A difficult year found me frustrated with those who claimed allegiance to the faith that I followed. Three years of constant life change found me tired and in need of a good friend. Jacob and I met when I was in middle school, and we had attended the same church during our teenage years. The river of time carried us to different geographical locations. He lived in New York while I lived about four hundred miles from where we grew up. We were both home for the holidays. It is a funny thing how we used to sit in church together each Sunday, and on this particular night we sat together in a bar. The next morning, I was to be ordained.
Wordsworth wrote of “spots of time” in his work The Prelude. Spots of time are snap shots that our minds store away as if they were great photo albums and our eyes were cameras. Sitting next to Jacob at Molly’s Pub the night before my ordination into a denomination that detests alcohol is a spot of time that definitely sticks out in my memory.
Time carries us away in manners other than physical distance. We can also be moved apart ideologically. Jacob now questions his faith to the point that he denies Christianity. I am a minister going to Bible College. Yet, despite differences of faith and distance of location, there is something that still connects us.
The tradition I am a part of teaches that any relationship with a doubter or non-believer must have an agenda. The way evangelism is often done looks so much like a sales pitch that people who do not know Christ see it as just one more marketing scheme aimed to get into their wallet. The idea of having an agenda in a relationship comes from a desire to serve God. While the idea is well intentioned, sometimes good intentions are rooted in misconceptions.
The Master taught us to love God and love people. The kind of love that He taught is a love that transforms. Transformation that takes place as a result of unconditional love has a more lasting effect than a quick sales pitch could ever have.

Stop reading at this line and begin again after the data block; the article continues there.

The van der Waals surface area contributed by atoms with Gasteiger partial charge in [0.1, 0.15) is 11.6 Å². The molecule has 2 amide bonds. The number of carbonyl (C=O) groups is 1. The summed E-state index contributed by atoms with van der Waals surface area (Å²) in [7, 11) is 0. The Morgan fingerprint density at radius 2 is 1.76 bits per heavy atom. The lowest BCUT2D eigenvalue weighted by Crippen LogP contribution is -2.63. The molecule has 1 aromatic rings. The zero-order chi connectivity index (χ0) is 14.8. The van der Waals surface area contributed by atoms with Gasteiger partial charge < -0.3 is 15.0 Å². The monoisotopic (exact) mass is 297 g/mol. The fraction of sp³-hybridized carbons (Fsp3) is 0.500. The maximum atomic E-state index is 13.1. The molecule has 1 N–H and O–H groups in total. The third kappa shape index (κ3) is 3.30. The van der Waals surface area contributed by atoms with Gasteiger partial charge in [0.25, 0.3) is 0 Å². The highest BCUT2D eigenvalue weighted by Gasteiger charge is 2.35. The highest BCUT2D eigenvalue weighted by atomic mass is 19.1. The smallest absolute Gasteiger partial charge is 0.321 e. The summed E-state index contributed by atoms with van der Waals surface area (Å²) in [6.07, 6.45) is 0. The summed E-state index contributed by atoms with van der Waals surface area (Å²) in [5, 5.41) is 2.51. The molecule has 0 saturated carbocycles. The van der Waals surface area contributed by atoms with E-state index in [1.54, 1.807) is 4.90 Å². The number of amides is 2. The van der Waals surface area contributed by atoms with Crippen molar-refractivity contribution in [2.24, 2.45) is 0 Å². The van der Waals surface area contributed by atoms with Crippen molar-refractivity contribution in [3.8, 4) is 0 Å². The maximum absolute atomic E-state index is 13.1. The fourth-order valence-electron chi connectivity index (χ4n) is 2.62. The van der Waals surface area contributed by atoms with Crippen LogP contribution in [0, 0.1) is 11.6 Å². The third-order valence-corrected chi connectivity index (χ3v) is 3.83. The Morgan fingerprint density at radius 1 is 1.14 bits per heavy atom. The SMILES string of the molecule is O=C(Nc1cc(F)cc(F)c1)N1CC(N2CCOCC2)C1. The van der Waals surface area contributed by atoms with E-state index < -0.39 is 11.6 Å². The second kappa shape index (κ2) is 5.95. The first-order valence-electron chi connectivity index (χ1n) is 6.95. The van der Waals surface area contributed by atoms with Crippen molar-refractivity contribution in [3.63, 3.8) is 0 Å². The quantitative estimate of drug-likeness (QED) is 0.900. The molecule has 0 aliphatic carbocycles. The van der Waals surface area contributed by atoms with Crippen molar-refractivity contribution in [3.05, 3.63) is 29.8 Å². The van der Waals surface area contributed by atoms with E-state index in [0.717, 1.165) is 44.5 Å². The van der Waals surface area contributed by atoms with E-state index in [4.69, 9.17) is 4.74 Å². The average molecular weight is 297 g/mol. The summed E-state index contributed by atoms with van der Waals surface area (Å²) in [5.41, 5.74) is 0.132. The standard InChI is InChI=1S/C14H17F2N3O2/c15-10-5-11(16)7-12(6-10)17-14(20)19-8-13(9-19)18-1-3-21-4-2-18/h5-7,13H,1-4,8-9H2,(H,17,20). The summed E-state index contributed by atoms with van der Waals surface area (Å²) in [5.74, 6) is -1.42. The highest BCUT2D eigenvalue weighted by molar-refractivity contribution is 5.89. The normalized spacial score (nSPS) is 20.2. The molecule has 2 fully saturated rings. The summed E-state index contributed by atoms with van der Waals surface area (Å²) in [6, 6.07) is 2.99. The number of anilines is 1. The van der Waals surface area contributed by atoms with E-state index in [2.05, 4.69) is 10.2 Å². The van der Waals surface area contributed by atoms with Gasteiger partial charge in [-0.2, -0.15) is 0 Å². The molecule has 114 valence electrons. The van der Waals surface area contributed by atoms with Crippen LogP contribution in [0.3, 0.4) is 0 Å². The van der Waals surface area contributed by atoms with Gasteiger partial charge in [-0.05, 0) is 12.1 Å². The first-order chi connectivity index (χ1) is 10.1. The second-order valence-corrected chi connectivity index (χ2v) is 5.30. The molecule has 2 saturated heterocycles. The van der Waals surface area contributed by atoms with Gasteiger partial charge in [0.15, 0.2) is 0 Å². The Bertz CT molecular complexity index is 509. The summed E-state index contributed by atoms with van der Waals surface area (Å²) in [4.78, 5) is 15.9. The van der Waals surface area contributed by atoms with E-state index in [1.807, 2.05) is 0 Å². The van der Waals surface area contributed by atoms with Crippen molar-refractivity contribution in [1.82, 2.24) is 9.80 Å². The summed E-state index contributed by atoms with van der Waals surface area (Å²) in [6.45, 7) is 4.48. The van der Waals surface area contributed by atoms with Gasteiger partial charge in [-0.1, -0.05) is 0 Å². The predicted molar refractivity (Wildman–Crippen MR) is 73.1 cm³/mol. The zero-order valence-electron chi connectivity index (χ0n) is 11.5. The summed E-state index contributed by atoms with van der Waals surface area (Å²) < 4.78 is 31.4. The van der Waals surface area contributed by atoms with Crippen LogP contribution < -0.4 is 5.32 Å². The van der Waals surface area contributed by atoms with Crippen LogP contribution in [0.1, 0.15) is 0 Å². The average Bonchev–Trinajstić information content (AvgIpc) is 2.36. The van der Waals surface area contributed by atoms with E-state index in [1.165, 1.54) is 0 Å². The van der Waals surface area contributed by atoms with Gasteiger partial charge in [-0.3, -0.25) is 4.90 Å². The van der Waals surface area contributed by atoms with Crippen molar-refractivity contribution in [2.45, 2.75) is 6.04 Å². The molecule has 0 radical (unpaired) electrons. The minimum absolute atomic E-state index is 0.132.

If time is a river, then humans are all traveling on it and separately experiencing their own journeys. We come into the world alone, surrounded by people who God gives us the chance to experience “spots of time” with. We leave the world alone, wandering into the afterlife with no full understanding as to what lies ahead. Spots of time are important and can be more than just photographs stored away in our mind. When we love unconditionally as the Master taught us, there can be those points at which two individuals traveling down their own journey meet and connect in the most meaningful of human experiences.
Unconditional love happens in the strangest of places. Sometimes as believers we forget that some of the most significant spots of time in the life of Jesus took place with prostitutes, drunks, tax-collectors, and lepers. To the Pharisees, these moments seemed unimportant and unnecessary. Panning away from the table Jesus sat at, it would seem as if he were just eating dinner with friends of questionable character, and yet Jesus made even the most common of experiences with others count for something more.
My spot of time with Jacob in a bar on the night before my ordination as a full-fledged minister would raise eyebrows among believers within my tradition. Panning away from our table, it would look as if we were just a couple of old friends talking over a beer. Make no mistake, our shared experience involved some good brew; however, our connection point had nothing to do with alcohol. Our connection point was deep and honest conversation about faith.
Names have been changed to protect the anonymity of those involved.